Ed Abrams founded Chester Civil War Tours in May 2013.He has a huge passion for Chester and its history, here he tells us about his journey in life and his desire to bring our civil war history to prominence.
His family were originally Jewish immigrants from Poland who moved to England in 1890. “Eventually we ended up in Chester. My maternal grandfather fought in the second world war.. I was the only grandchild that was interested in the stories. I’ve always lived around Christleton and the head teacher of the primary school started talking about the battle of Rowton Moor. I became fascinated with the fact that right on our doorstep, 10,000 men fought each other, on the fields that I could see. That fascinated me . I realised that the story of the Civil War needed to be told.”
He says that he had a “very misspent youth. I got expelled from 2 schools. When I was at school in the 80s, you were just labelled as being thick. They didn’t understand dyslexia, but I knew that I wasn’t thick. I had to find my own path, and me being me I took on the establishment and failed !!
“I did some things that I am not overly enamoured with and I came out of education with nothing. But I managed to land myself a very good job and was doing very well for a number of years. But I was never very passionate about it. It was a job, I was good at it, but it didn’t tick all the boxes. I saw lots of middle aged men, just completely washed up and I swore blind that by the time I was 40 I would be out of the game completely.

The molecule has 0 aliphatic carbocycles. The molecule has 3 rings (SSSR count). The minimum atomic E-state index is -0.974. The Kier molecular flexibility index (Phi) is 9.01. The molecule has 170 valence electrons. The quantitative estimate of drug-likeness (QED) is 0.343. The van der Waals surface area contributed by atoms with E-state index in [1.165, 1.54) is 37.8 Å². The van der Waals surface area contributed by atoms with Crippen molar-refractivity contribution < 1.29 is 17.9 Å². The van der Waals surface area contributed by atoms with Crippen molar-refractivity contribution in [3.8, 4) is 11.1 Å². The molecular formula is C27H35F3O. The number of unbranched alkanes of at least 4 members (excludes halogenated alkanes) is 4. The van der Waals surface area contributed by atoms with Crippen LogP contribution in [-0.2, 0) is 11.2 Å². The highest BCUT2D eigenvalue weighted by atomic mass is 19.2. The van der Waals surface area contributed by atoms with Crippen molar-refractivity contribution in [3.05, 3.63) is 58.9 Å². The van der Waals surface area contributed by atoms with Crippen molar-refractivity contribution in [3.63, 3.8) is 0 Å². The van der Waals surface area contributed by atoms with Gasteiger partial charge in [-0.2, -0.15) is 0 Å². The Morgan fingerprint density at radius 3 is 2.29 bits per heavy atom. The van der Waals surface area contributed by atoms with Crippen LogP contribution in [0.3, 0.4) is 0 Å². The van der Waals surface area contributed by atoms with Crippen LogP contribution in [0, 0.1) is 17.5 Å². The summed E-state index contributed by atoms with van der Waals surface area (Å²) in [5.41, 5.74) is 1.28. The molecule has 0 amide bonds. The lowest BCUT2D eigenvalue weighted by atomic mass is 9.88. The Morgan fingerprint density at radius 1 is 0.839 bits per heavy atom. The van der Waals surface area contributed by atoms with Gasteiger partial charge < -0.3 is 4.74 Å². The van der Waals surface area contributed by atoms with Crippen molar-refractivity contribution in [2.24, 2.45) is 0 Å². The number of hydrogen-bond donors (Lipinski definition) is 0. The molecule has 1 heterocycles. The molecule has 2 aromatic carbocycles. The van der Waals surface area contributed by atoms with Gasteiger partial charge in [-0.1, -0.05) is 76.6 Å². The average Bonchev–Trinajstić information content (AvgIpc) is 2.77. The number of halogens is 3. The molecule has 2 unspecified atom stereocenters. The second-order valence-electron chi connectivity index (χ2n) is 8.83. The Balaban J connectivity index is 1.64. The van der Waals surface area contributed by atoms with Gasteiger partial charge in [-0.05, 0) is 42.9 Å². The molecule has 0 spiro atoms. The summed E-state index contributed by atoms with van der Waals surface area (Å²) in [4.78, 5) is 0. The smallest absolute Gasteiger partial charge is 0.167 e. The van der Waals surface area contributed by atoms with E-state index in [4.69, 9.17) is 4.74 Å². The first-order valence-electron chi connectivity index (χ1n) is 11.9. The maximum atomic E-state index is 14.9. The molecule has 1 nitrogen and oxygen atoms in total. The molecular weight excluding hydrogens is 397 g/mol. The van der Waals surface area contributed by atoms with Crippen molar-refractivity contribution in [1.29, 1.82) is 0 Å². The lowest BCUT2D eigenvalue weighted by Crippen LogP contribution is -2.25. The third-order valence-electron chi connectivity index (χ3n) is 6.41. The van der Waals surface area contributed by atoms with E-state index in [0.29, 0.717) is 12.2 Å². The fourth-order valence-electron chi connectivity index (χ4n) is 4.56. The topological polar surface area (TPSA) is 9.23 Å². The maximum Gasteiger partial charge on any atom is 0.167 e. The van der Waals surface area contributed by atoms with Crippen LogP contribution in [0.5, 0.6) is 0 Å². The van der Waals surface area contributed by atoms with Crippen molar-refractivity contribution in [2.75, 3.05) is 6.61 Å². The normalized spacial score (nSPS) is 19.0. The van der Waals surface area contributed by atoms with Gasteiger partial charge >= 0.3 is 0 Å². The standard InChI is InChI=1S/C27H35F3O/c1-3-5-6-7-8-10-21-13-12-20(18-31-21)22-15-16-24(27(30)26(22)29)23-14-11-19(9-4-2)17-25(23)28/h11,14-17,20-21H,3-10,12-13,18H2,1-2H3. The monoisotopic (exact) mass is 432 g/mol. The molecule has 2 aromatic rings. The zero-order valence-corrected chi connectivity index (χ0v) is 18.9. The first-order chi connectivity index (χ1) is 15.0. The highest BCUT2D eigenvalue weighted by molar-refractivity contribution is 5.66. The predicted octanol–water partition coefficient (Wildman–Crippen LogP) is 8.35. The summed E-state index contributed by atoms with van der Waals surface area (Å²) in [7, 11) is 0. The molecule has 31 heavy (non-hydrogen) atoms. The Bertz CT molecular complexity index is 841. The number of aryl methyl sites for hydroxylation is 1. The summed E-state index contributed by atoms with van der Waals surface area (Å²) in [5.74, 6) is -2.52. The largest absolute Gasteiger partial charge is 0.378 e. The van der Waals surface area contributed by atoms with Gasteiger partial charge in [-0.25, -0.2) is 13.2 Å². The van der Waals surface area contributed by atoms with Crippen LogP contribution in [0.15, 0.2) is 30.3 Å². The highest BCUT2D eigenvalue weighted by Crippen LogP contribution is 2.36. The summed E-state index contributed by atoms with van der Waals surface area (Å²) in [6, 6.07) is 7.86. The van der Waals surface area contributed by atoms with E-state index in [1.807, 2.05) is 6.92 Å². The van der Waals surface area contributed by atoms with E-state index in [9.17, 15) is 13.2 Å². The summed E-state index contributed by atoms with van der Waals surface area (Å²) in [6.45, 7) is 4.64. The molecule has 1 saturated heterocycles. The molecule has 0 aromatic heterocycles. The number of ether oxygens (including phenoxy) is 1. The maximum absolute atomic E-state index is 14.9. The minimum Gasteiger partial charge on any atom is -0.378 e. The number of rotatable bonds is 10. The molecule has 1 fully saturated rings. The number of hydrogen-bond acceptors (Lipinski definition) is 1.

“When I got to my mid 30s I jacked my job in, became a taxi driver and got level one qualifications.. I went to West Cheshire college to do a pre- access course. From there I managed to convince Glyndwr university that I was a worthwhile candidate to go on their history degree course. I did all this with the aim of becoming a school teacher. But for me, education was too restrictive. I have great respect for teachers and I think what they do is phenomenal… What pisses me off is the way that the teaching profession has been dumbed down. Lay people look at the teaching provision and see them as service providers, but actually they are real custodians of knowledge…”
Ed’s view had always been that the story of Chester during the Civil War was largely untold and after deciding not to going into teaching, the idea of Civil War Tours was born.
“I got frustrated.. and this isn’t a dig at anyone, its a measure of success of people like Roman Tours and the Deva experience.. when you think of Chester, you think of the Romans. And that’s brilliant. But the Civil war tour for me is a deeper and far more interesting story.” Civil War Tours deliver walking tours that cover the siege of Chester, a pub tour and a tour of Rowton Moor itself. In conjunction with The King’s Head pub, Ed organises 17th century banquets which run at various times.